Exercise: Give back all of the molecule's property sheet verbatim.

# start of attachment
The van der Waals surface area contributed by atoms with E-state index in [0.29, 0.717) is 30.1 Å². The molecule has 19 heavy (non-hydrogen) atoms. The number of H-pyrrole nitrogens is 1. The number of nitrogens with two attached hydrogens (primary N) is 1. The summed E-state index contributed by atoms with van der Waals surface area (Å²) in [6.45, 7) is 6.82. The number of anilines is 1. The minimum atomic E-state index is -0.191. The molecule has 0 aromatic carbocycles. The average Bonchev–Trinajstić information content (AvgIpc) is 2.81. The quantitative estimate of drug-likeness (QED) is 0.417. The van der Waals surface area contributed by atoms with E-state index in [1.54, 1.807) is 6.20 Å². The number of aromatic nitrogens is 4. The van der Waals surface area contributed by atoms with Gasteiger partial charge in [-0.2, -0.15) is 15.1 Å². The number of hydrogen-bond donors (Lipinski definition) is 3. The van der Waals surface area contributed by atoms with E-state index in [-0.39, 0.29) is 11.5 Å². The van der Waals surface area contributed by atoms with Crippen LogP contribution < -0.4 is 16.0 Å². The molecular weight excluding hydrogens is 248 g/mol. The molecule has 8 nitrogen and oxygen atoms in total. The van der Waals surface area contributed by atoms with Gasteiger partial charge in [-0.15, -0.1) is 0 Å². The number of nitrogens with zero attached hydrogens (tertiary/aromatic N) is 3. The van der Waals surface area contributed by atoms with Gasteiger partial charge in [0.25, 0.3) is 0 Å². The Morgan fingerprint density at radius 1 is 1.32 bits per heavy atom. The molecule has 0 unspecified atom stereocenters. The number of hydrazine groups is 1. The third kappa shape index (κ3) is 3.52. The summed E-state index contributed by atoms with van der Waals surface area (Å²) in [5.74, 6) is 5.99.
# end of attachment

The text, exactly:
The van der Waals surface area contributed by atoms with E-state index in [0.29, 0.717) is 30.1 Å². The molecule has 19 heavy (non-hydrogen) atoms. The number of H-pyrrole nitrogens is 1. The number of nitrogens with two attached hydrogens (primary N) is 1. The summed E-state index contributed by atoms with van der Waals surface area (Å²) in [6.45, 7) is 6.82. The number of anilines is 1. The minimum atomic E-state index is -0.191. The molecule has 0 aromatic carbocycles. The average Bonchev–Trinajstić information content (AvgIpc) is 2.81. The quantitative estimate of drug-likeness (QED) is 0.417. The van der Waals surface area contributed by atoms with E-state index in [1.54, 1.807) is 6.20 Å². The number of aromatic nitrogens is 4. The van der Waals surface area contributed by atoms with Gasteiger partial charge in [-0.2, -0.15) is 15.1 Å². The number of hydrogen-bond donors (Lipinski definition) is 3. The van der Waals surface area contributed by atoms with E-state index in [-0.39, 0.29) is 11.5 Å². The van der Waals surface area contributed by atoms with Crippen LogP contribution < -0.4 is 16.0 Å². The molecular weight excluding hydrogens is 248 g/mol. The molecule has 8 nitrogen and oxygen atoms in total. The van der Waals surface area contributed by atoms with Gasteiger partial charge in [-0.15, -0.1) is 0 Å². The number of nitrogens with zero attached hydrogens (tertiary/aromatic N) is 3. The van der Waals surface area contributed by atoms with Gasteiger partial charge in [0.25, 0.3) is 0 Å². The Morgan fingerprint density at radius 1 is 1.32 bits per heavy atom. The molecule has 0 unspecified atom stereocenters. The number of hydrazine groups is 1. The third kappa shape index (κ3) is 3.52. The summed E-state index contributed by atoms with van der Waals surface area (Å²) in [5.74, 6) is 5.99.